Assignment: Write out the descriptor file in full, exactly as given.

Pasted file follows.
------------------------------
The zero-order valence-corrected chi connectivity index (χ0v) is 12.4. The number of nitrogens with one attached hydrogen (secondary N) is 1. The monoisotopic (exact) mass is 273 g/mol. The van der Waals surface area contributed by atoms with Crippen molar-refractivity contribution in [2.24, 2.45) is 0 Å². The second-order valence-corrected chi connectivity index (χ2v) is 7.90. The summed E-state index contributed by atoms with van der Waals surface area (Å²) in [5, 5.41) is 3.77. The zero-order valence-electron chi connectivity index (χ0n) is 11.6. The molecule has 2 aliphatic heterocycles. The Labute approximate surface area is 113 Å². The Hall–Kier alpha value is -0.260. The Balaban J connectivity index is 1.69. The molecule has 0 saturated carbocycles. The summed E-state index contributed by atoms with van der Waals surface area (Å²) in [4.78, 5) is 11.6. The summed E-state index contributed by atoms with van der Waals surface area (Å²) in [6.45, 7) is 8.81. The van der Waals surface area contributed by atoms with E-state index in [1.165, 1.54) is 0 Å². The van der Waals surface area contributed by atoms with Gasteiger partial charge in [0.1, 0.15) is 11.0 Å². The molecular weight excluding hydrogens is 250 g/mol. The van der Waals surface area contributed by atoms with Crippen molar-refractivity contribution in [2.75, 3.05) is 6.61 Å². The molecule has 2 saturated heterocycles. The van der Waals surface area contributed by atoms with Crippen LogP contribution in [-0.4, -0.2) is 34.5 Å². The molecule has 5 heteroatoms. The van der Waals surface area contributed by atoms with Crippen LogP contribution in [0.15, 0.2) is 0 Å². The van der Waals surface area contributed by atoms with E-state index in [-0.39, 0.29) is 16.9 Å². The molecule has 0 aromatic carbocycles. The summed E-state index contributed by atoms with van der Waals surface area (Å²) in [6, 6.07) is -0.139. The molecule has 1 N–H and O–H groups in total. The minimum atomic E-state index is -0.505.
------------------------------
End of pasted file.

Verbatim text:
The zero-order valence-corrected chi connectivity index (χ0v) is 12.4. The number of nitrogens with one attached hydrogen (secondary N) is 1. The monoisotopic (exact) mass is 273 g/mol. The van der Waals surface area contributed by atoms with Crippen molar-refractivity contribution in [2.24, 2.45) is 0 Å². The second-order valence-corrected chi connectivity index (χ2v) is 7.90. The summed E-state index contributed by atoms with van der Waals surface area (Å²) in [5, 5.41) is 3.77. The zero-order valence-electron chi connectivity index (χ0n) is 11.6. The molecule has 2 aliphatic heterocycles. The Labute approximate surface area is 113 Å². The Hall–Kier alpha value is -0.260. The Balaban J connectivity index is 1.69. The molecule has 0 saturated carbocycles. The summed E-state index contributed by atoms with van der Waals surface area (Å²) in [4.78, 5) is 11.6. The summed E-state index contributed by atoms with van der Waals surface area (Å²) in [6.45, 7) is 8.81. The van der Waals surface area contributed by atoms with E-state index in [1.165, 1.54) is 0 Å². The van der Waals surface area contributed by atoms with Gasteiger partial charge in [0.1, 0.15) is 11.0 Å². The molecular weight excluding hydrogens is 250 g/mol. The van der Waals surface area contributed by atoms with Crippen molar-refractivity contribution in [2.75, 3.05) is 6.61 Å². The molecule has 2 saturated heterocycles. The van der Waals surface area contributed by atoms with Crippen LogP contribution in [-0.4, -0.2) is 34.5 Å². The molecule has 5 heteroatoms. The van der Waals surface area contributed by atoms with Crippen LogP contribution in [0.15, 0.2) is 0 Å². The van der Waals surface area contributed by atoms with E-state index in [-0.39, 0.29) is 16.9 Å². The molecule has 0 aromatic carbocycles. The summed E-state index contributed by atoms with van der Waals surface area (Å²) in [6, 6.07) is -0.139. The molecule has 1 N–H and O–H groups in total. The minimum atomic E-state index is -0.505.